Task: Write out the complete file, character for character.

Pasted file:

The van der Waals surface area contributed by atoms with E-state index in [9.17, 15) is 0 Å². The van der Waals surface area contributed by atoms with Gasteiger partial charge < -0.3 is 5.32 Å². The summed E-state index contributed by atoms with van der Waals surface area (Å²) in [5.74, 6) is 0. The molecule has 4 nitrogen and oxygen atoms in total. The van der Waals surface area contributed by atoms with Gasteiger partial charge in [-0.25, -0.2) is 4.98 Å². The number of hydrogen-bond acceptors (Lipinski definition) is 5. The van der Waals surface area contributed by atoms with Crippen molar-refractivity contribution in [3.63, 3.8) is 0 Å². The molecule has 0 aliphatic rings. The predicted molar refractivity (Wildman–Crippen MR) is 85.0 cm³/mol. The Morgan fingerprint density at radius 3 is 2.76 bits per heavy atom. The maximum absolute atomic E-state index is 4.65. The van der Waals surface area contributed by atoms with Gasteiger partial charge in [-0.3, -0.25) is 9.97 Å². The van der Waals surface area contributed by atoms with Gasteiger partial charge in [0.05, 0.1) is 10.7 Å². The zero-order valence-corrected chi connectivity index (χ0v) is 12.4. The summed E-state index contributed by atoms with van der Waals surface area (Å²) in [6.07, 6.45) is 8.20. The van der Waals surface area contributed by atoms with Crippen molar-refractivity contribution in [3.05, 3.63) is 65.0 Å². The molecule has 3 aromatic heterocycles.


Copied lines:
The van der Waals surface area contributed by atoms with E-state index in [9.17, 15) is 0 Å². The van der Waals surface area contributed by atoms with Gasteiger partial charge < -0.3 is 5.32 Å². The summed E-state index contributed by atoms with van der Waals surface area (Å²) in [5.74, 6) is 0. The molecule has 4 nitrogen and oxygen atoms in total. The van der Waals surface area contributed by atoms with Gasteiger partial charge in [-0.25, -0.2) is 4.98 Å². The number of hydrogen-bond acceptors (Lipinski definition) is 5. The van der Waals surface area contributed by atoms with Crippen molar-refractivity contribution in [3.63, 3.8) is 0 Å². The molecule has 0 aliphatic rings. The predicted molar refractivity (Wildman–Crippen MR) is 85.0 cm³/mol. The Morgan fingerprint density at radius 3 is 2.76 bits per heavy atom. The maximum absolute atomic E-state index is 4.65. The van der Waals surface area contributed by atoms with Gasteiger partial charge in [-0.3, -0.25) is 9.97 Å². The van der Waals surface area contributed by atoms with Gasteiger partial charge in [0.05, 0.1) is 10.7 Å². The zero-order valence-corrected chi connectivity index (χ0v) is 12.4. The summed E-state index contributed by atoms with van der Waals surface area (Å²) in [6.07, 6.45) is 8.20. The van der Waals surface area contributed by atoms with Crippen molar-refractivity contribution in [3.05, 3.63) is 65.0 Å². The molecule has 3 aromatic heterocycles.